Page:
While mineral sunscreens need to be reapplied regularly if the skin is getting wet, it is worth noting that avobenzone and octinoxate tend to be photounstable, which means that once they have been doing their job for a while — absorbing all the rays — the molecules can break down and will consequently need to be replaced. As with any product applied topically however, sunscreens shift and move around as much as ones does throughout the day, so reapplication is often key regardless of the type of filter involved. While taking your makeup off and starting all over again at lunchtime isn’t realistic, alternatives like protecting powders infused with titanium dioxide can be used to top-up any sunscreen throughout the day and with very little work.

Colorscience’s Sunforgettable Total Protection Shield SPF 50 and Tarte’s Tarteguard Mineral Powder Sunscreen SPF 30 are two great options that will keep the midday sweat and rays at bay effortlessly. Those looking for a green option should be pleased with Jane Iredale’s Pure Pressed Mineral Foundation SPF 20, the brand’s original powder foundation that not only offers decent coverage, but also protects the skin without the use of unnecessary additives. While synthetic sunscreens are a lot more fun to use, they tend to be less well tolerated by sensitive skins.

It’s also worth noting that the newest formulas on the market also omit the use of oxybenzone, which has been banned in some countries for posing a risk of degrading coral reefs. Amongst them, Supergoop! Superscreen Daily Moisturizer SPF 40 is one of the few hybrid products that lives up to its claim and protects the skin efficiently from sun rays and blue light, while also comforting the skin with a layer of moisture. Dermalogica’s Dynamic Skin Recovery SPF 50 is at the front line when it comes to dealing with dry complexions in need of deep replenishment, thanks to its formula loaded with skin-softening ingredients such as squalane and algae extracts. It also suits all skin tones, as does Glossier’s Invisible Shield which is truly undetectable, even on the deepest complexions. Last but not least, the forever favorite, French pharmacy brand La Roche Posay offers a variety of products in its affordable, well-tolerated and antioxidants-loaded Anthelios range, combining both mineral and synthetic filters to address as many concerns as possible.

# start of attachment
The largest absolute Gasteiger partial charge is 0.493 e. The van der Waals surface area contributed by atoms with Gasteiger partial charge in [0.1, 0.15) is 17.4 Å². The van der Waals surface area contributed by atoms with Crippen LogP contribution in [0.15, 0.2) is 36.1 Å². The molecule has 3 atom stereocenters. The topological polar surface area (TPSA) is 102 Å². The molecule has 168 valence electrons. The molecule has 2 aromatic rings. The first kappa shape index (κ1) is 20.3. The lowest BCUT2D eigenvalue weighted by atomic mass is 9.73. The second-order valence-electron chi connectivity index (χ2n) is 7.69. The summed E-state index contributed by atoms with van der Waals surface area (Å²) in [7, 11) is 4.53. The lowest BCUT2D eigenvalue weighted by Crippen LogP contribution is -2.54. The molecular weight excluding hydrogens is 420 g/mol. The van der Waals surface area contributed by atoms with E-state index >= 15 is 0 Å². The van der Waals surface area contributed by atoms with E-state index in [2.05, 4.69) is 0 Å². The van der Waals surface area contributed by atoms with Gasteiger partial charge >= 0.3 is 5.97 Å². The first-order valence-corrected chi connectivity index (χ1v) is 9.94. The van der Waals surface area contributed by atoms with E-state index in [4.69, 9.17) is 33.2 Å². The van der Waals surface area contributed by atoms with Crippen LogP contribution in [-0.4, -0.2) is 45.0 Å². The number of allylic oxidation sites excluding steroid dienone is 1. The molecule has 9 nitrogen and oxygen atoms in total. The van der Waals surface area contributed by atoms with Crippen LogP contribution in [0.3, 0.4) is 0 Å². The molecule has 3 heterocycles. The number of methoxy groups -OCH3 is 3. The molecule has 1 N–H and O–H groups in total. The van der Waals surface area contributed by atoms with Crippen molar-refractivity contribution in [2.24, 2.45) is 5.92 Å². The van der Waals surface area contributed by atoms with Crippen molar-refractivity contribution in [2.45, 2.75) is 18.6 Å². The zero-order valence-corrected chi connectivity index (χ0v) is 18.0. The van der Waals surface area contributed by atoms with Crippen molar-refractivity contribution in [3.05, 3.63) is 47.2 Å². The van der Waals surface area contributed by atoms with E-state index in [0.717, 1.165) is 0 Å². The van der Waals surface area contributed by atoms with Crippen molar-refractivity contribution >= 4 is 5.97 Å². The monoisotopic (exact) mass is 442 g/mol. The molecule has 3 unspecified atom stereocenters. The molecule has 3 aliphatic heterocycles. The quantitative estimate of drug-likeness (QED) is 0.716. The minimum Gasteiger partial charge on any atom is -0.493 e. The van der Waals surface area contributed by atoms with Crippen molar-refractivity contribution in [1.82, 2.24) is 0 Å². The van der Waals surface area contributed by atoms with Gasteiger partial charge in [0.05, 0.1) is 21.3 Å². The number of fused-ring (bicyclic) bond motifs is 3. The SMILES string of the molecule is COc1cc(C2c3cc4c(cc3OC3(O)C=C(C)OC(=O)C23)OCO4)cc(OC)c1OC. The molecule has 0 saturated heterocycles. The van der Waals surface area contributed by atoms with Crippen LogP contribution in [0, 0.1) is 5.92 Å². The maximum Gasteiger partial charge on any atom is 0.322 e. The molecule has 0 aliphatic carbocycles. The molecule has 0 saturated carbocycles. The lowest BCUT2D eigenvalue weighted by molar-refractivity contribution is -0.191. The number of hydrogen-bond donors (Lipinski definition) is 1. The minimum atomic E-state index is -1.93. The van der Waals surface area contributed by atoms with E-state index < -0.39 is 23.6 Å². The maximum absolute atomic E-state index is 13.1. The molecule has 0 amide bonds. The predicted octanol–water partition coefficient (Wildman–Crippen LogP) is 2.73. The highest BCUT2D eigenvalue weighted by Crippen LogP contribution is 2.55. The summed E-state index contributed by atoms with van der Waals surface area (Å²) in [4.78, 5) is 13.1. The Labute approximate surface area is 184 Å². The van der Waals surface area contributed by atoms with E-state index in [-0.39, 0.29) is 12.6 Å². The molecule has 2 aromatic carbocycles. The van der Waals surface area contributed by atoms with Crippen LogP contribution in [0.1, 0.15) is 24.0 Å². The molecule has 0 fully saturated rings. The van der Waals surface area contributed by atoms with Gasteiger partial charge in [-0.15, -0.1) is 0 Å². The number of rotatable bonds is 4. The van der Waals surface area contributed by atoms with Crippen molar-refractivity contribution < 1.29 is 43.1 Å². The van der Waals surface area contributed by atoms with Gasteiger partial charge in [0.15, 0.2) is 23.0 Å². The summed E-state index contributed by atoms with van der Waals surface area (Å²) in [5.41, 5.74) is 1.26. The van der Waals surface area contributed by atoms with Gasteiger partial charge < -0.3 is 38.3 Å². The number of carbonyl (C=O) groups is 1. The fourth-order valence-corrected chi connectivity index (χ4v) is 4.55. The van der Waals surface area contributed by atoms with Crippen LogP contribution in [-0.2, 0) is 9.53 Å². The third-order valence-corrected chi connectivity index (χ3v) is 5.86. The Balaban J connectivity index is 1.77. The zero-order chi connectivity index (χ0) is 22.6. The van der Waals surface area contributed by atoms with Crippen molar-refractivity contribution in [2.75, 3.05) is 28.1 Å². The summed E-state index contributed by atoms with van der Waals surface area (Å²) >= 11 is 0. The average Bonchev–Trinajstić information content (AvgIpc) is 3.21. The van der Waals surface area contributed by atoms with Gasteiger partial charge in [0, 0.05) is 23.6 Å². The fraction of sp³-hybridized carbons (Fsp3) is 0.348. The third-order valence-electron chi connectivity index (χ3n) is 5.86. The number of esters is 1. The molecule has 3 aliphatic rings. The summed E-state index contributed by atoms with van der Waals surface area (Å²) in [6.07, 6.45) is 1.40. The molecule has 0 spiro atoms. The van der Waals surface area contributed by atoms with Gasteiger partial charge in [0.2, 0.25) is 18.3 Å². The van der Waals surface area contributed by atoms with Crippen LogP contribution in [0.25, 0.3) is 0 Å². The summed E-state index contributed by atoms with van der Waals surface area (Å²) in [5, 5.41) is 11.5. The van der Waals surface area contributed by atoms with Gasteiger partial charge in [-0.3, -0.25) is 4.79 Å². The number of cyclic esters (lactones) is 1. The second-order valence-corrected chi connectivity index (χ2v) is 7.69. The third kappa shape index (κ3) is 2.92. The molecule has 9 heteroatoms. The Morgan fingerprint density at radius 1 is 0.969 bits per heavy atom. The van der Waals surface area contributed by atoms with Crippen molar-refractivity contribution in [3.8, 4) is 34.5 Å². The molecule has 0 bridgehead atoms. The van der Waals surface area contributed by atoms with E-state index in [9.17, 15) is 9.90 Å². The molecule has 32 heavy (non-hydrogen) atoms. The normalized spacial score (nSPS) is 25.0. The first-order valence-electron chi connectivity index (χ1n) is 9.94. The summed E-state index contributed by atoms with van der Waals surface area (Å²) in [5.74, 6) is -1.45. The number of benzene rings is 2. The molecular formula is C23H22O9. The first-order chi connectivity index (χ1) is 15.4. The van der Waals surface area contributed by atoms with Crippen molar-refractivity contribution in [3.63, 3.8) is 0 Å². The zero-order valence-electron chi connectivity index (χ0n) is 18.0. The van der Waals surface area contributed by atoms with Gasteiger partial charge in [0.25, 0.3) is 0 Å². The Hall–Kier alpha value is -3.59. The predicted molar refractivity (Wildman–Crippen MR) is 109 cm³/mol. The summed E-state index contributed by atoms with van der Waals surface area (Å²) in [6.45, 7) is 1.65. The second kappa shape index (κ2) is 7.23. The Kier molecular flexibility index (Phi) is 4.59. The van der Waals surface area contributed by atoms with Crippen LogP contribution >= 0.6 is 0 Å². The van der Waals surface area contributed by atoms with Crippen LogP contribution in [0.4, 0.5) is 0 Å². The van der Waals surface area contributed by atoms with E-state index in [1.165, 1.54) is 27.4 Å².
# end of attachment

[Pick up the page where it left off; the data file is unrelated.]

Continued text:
In the end, both mineral and synthetic sunscreens offer great protection from the sun and various products on the market offer a mix of both kinds of filters. The hard part, as with most things when skincare is concerned, is to find the right match for you — and a match you shall find, since the very best way to prevent not only skin cancer, but also premature aging is to discover a sunblock you enjoy wearing, day in, day out.

Written by: Megan Podwysocki

Megan Podwysocki is a 20-something contributing writer at Bleu, living in Switzerland. She likes to play with makeup, studies astrology, and brews her own kombucha.